Last week I had to speak on ‘Why is migration not a bigger development issue?’ at an IPPR/CGD seminar. The seminar (and the question)
US Coastguard intercepts Haitian migrants
really got me thinking. The main speaker was Michael Clemens, CGD’s migration guru (as well as part-time bête noire of the Millennium Villages Project). He was brilliant – going well beyond the standard arguments (migrants contribute more to an economy than they receive in benefits etc) and the huge benefits that flow home (remittances are about the most resilient form of capital inflow, barely dipping during the global financial crisis, and run at three times the volume of aid). ‘What percentage of poverty reduction in Haiti is owed to migration?’, Michael asked. Answer ‘All of it.’
He reinterpreted the fall of apartheid as the abolition of borders between white South Africa and the Bantustans, and showed that everyone benefitted from this sudden upsurge in migration – the incomes of blacks and coloureds increased rapidly, and whites lost nothing. Effectively, he was making the economic case against borders of any kind. Sometimes ‘seeing like an economist’ can be mind-blowing.
So back to my question – if migration is that good (and is being stifled by politics), why isn’t it top of the development agenda? Here are a few thoughts (helped along by another guru on migration and development, Gonzalo Fanjul).
‘Sedentary prejudice’: Development organisations cherish a mental image of happy peasants, tilling fields or resting of an evening in a flourishing village with schools, water and the like. I think many people in development therefore see migration as a failure – the talk is all about people forced to migrate, rather than choosing to. At least that point of view is reinforced by European history (think of the forced and miserable emigration of the Irish famine), but makes even less sense for New Worlders in countries built on migration.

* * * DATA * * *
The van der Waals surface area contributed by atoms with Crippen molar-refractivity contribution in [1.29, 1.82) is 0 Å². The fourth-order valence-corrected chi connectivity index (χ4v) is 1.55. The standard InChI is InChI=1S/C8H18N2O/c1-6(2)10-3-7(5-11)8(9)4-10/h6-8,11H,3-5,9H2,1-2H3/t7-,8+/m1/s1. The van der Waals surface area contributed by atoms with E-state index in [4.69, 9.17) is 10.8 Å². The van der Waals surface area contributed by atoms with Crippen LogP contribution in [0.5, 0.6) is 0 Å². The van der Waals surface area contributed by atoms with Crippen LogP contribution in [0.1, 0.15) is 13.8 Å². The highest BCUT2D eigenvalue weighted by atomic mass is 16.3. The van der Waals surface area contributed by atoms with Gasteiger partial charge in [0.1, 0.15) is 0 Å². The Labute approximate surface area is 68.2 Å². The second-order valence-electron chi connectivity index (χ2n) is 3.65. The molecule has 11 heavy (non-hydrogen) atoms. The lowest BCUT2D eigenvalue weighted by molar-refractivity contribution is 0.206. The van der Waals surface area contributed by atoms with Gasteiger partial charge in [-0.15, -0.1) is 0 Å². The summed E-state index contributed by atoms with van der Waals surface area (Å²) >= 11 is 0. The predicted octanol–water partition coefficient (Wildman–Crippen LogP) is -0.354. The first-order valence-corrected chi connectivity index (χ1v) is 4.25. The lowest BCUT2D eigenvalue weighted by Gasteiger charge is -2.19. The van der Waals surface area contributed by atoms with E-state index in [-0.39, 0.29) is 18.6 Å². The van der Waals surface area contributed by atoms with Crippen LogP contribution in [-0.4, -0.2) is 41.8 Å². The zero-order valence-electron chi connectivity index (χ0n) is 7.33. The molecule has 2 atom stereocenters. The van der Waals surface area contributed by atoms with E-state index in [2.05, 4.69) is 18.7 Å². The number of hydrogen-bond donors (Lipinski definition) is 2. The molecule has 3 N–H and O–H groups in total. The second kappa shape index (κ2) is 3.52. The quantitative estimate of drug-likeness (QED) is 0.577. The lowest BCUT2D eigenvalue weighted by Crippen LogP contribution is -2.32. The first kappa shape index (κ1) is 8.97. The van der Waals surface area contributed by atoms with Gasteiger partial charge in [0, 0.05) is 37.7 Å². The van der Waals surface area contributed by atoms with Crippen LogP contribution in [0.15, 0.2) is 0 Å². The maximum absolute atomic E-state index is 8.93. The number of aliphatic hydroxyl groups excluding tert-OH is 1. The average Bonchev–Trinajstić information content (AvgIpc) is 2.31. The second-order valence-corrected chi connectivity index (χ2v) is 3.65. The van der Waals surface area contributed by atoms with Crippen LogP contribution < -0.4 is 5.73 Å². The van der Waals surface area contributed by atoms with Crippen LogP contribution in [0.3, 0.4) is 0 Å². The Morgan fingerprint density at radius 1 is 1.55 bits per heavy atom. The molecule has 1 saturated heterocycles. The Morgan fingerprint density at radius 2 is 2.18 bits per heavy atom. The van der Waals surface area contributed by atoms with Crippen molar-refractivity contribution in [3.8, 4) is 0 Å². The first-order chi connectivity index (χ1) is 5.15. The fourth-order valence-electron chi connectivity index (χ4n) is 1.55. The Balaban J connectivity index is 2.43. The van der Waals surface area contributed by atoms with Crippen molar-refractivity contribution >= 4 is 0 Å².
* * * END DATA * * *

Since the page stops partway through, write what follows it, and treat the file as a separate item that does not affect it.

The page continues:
Radioactive politics for campaigners: the gulf between politics and economics is probably wider on migration than any other issue. It’s always at the top of public concerns, and politicians know what’s in store if they’re seen as ‘soft on immigration’. Campaigning organizations
That was then.......
are also keenly aware of the public mood, so the issue stays with the thinktanks like CGD until that mood shifts.
But I also wonder if there’s a more subtle political problem – supporting migration sets you up to oppose poor people in the UK. Lining up with a bunch of liberal economists to inform your fellow citizens that they are wrong (and quite possibly racist too) is not a comfortable exercise for any progressive spirit.
Brain drain: despite plenty of arguments to the contrary, a lot of people still see ‘stealing their doctors and nurses’ as an act of neocolonial plunder.
So what might shift the impasse?
Firstly, I think time is on our side, in the sense that it’s young people and those living in the areas of the highest migration who have the least problem with it. It’s odd, but the most passionate anti-migrant views appear to coincide with the places were fewest are to be found.
Second, an aging population in many Western countries, and the need to staff the proliferation of care homes over the coming years, is surely likely to lead to demands for more migration – young people could become a scarce resource over the next few decades. Migration might also move up our agenda as an issue that truly transcends old North-South divides. The flow of people binds us together even more fundamentally than the more anonymous flows of goods, services and capital.
Unfortunately, in today’s development organizations, I see little sign of movement on this, although we are increasingly engaging with
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Diaspora groups on humanitarian work, which may start to influence opinions. But DFID has wound up its migration team, and discussions among the NGOs get nowhere (I’ve more or less stopped raising it in the UK, although Oxfam affiliates in the US and Spain are more engaged). Maybe we could shift public opinion on some wedge issues, such as refugees, but first we would need to be clear about why we currently don’t see migration as a development issue, and decide that that has to change.
That’s as far as I’ve got, but I still feel pretty baffled about why migration never makes our agendas, so any help is very welcome. Over to you.
But last word (for now) to another frustrated economist:
‘Migration is the oldest action against poverty. It selects those who most want help. It is good for the country to which they go; it helps break the equilibrium of poverty in the country from which they come. What is the perversity in the human soul that causes people to resist so obvious a good?’
J.K. Galbraith, The Nature of Mass Poverty, 1979